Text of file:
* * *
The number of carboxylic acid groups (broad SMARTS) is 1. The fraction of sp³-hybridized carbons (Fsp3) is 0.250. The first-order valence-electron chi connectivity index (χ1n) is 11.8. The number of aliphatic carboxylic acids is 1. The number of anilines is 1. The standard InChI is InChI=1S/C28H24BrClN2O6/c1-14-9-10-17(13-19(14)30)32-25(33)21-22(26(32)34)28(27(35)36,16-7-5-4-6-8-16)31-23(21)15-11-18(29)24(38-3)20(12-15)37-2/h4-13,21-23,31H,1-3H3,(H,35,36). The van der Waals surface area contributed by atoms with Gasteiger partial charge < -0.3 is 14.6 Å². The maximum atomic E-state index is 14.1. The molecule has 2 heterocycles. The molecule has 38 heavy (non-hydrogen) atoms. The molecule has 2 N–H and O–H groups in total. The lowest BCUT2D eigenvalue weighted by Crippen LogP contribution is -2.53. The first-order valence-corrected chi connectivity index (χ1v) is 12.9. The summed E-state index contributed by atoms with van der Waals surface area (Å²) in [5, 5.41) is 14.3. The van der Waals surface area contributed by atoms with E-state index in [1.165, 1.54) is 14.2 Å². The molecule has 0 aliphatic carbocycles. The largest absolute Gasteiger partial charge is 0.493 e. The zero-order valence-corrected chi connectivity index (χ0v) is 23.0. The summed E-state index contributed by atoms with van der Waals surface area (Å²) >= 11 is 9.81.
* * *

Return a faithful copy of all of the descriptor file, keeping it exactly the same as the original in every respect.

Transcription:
The number of carboxylic acid groups (broad SMARTS) is 1. The fraction of sp³-hybridized carbons (Fsp3) is 0.250. The first-order valence-electron chi connectivity index (χ1n) is 11.8. The number of aliphatic carboxylic acids is 1. The number of anilines is 1. The standard InChI is InChI=1S/C28H24BrClN2O6/c1-14-9-10-17(13-19(14)30)32-25(33)21-22(26(32)34)28(27(35)36,16-7-5-4-6-8-16)31-23(21)15-11-18(29)24(38-3)20(12-15)37-2/h4-13,21-23,31H,1-3H3,(H,35,36). The van der Waals surface area contributed by atoms with Gasteiger partial charge < -0.3 is 14.6 Å². The maximum atomic E-state index is 14.1. The molecule has 2 heterocycles. The molecule has 38 heavy (non-hydrogen) atoms. The molecule has 2 N–H and O–H groups in total. The lowest BCUT2D eigenvalue weighted by Crippen LogP contribution is -2.53. The first-order valence-corrected chi connectivity index (χ1v) is 12.9. The summed E-state index contributed by atoms with van der Waals surface area (Å²) in [5, 5.41) is 14.3. The van der Waals surface area contributed by atoms with E-state index in [1.165, 1.54) is 14.2 Å². The molecule has 0 aliphatic carbocycles. The largest absolute Gasteiger partial charge is 0.493 e. The zero-order valence-corrected chi connectivity index (χ0v) is 23.0. The summed E-state index contributed by atoms with van der Waals surface area (Å²) >= 11 is 9.81.